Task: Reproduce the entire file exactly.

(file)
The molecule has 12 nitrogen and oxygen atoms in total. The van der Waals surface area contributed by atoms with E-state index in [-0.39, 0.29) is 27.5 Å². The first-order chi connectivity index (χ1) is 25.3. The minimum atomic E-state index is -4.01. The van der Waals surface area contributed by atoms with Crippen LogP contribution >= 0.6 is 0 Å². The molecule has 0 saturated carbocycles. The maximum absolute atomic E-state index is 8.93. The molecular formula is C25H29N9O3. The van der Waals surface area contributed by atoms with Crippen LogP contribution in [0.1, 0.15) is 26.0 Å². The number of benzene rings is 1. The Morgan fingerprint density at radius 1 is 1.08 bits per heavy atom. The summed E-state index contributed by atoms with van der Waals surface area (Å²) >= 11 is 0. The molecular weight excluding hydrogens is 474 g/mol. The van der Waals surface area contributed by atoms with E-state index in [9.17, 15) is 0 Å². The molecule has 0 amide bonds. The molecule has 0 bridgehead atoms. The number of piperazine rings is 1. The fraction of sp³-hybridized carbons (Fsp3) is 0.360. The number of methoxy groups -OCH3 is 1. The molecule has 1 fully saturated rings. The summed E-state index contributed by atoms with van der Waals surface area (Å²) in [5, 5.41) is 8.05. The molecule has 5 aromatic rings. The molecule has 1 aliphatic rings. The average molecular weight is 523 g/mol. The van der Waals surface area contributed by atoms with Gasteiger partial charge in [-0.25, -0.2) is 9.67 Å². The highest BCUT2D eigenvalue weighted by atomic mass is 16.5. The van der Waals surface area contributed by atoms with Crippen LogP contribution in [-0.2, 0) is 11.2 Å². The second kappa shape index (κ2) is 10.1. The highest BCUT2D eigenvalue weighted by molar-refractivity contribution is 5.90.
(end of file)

The molecule has 12 nitrogen and oxygen atoms in total. The van der Waals surface area contributed by atoms with E-state index in [-0.39, 0.29) is 27.5 Å². The first-order chi connectivity index (χ1) is 25.3. The minimum atomic E-state index is -4.01. The van der Waals surface area contributed by atoms with Crippen LogP contribution >= 0.6 is 0 Å². The molecule has 0 saturated carbocycles. The maximum absolute atomic E-state index is 8.93. The molecular formula is C25H29N9O3. The van der Waals surface area contributed by atoms with Crippen LogP contribution in [0.1, 0.15) is 26.0 Å². The number of benzene rings is 1. The Morgan fingerprint density at radius 1 is 1.08 bits per heavy atom. The summed E-state index contributed by atoms with van der Waals surface area (Å²) >= 11 is 0. The molecular weight excluding hydrogens is 474 g/mol. The van der Waals surface area contributed by atoms with E-state index in [9.17, 15) is 0 Å². The molecule has 0 amide bonds. The molecule has 0 bridgehead atoms. The number of piperazine rings is 1. The fraction of sp³-hybridized carbons (Fsp3) is 0.360. The number of methoxy groups -OCH3 is 1. The molecule has 1 fully saturated rings. The summed E-state index contributed by atoms with van der Waals surface area (Å²) in [5, 5.41) is 8.05. The molecule has 5 aromatic rings. The molecule has 1 aliphatic rings. The average molecular weight is 523 g/mol. The van der Waals surface area contributed by atoms with Gasteiger partial charge in [-0.25, -0.2) is 9.67 Å². The highest BCUT2D eigenvalue weighted by atomic mass is 16.5. The van der Waals surface area contributed by atoms with Crippen LogP contribution in [-0.2, 0) is 11.2 Å². The second kappa shape index (κ2) is 10.1. The highest BCUT2D eigenvalue weighted by molar-refractivity contribution is 5.90.